2019 Amendment to the Breathalyzer Refusal Statute Does Not Apply Retroactively

State v. Scudieri, ___ N.J. Super. ___ (App. Div. 2021). Whether statutory amendments apply retroactively or prospectively is a recurring issue in the courts. This opinion by Judge Natali addresses whether an amendment to the breathalyzer refusal statute, N.J.S.A. 39:4-50.4a, which made less stringent the penalty for refusal, was to apply retroactively. Affirming the Municipal Court and the Law Division, and employing the de novo standard of review, the Appellate Division held that the amendment was not retroactive.

These were the facts. Defendant was arrested for driving while intoxicated on August 30, 2019. He refused the breath test and pled guilty to a refusal charge. On January 22, 2020, the Municipal Court “suspended defendant’s driving privileges for seven months, consistent with mandatory penalties associated with the refusal statute in effect at the time of his arrest. The court also required him to pay all applicable fines and penalties, complete twelve hours of rehabilitation at the Intoxicated Driver Resource Center, and install an ignition interlock device for six months after restoration of his driving privileges.” After a trial de novo in the Law Division, that court affirmed the conviction and the sentence.

Meanwhile, on August 23, 2019, Governor Murphy signed legislation that, as relevant here, altered the penalty for refusal. As Judge Natali stated, “the Legislature determined that the installation of ignition interlock devices was a more effective way to prevent drunk driving than license suspension. The amended statute therefore struck the seven-month license suspension provision and required instead all defendants convicted of refusal to install an ignition interlock device.” The new law provided, however, that it “shall take effect on the first day of the fourth month after enactment and shall apply to any offense occurring on or after that date.”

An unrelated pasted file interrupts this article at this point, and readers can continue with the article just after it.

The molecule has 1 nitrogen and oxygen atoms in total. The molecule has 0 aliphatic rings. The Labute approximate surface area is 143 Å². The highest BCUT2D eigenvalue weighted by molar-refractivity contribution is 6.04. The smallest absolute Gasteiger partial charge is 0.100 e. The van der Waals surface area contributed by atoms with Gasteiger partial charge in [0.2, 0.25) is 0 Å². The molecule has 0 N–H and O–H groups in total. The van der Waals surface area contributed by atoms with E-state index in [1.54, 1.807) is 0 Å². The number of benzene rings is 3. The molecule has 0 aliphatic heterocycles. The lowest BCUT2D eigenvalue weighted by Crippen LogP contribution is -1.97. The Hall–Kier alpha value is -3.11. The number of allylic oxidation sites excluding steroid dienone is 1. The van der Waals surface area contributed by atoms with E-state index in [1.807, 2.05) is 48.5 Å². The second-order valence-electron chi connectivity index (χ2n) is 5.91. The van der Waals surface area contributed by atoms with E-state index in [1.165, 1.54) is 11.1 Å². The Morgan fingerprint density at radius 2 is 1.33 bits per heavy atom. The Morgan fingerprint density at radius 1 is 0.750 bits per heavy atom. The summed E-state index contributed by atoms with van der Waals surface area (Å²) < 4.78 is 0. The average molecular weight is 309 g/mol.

Defendant argued that the amendment, with its lesser penalty, should have applied to his case. Judge Natali did not agree. “When it amended N.J.S.A. 39:4-50.4a, the Legislature clearly stated that the new legislation would become effective over four months after it was signed into law and apply only to the class of defendants who committed offenses on or after December 1, 2019. That decision by the Legislature represented its unequivocal intent to apply the new statute prospectively, and therefore the common law exceptions to the presumption of prospective application do not apply.”

Citing Supreme Court precedents, Judge Natali identified three circumstances where retroactive application of a statute is appropriate. Those are “(1) when the Legislature expresses its intent that the law apply retroactively, either expressly or implicitly; (2) when an amendment is curative; or (3) when the expectations of the parties so warrant.” None of those circumstances existed here.

The Legislature expressly barred any retroactivity argument by stating that the statutory amendment would not become effective until after the date of defendant’s offense and would apply only to offenses committed after December 1, 2019. And, Judge Natali said, “the Legislature amended the refusal statute to effectuate its determination that interlock devices served as a greater deterrent to drunk driving than a period of license forfeiture.” That was not a curative provision, since “[a] curative law is one which amends a previous law which is unclear, or which does not effectuate the actual intent of the Legislature in adopting the original act.” The amendment here did not become curative “merely because the Legislature has altered a statute so that it better serves public policy objectives.”

The expectations of the parties did not save the day for defendant either. Judge Natali said that defendant could not “have expected the new ignition interlock penalty to apply to him when he committed the offense only one week after the Governor signed the amended legislation into law on August 23, 2019. The bill included the plain statement that the law would take effect four months later, in December 2019. L. 2019, c. 248, § 7. Thus, the expectations of the parties do not warrant retroactive application of the new refusal statute.”

Defendant made other arguments, including one based on the assertion that failure to apply the lesser penalty contained in the amendment produced an “unjust result.” Those arguments also failed. The Appellate Division found “nothing inequitable, or unfair, about an informed legislative decision to punish a defendant consistent with the penalties in effect when he or she refuses to consent to testing.”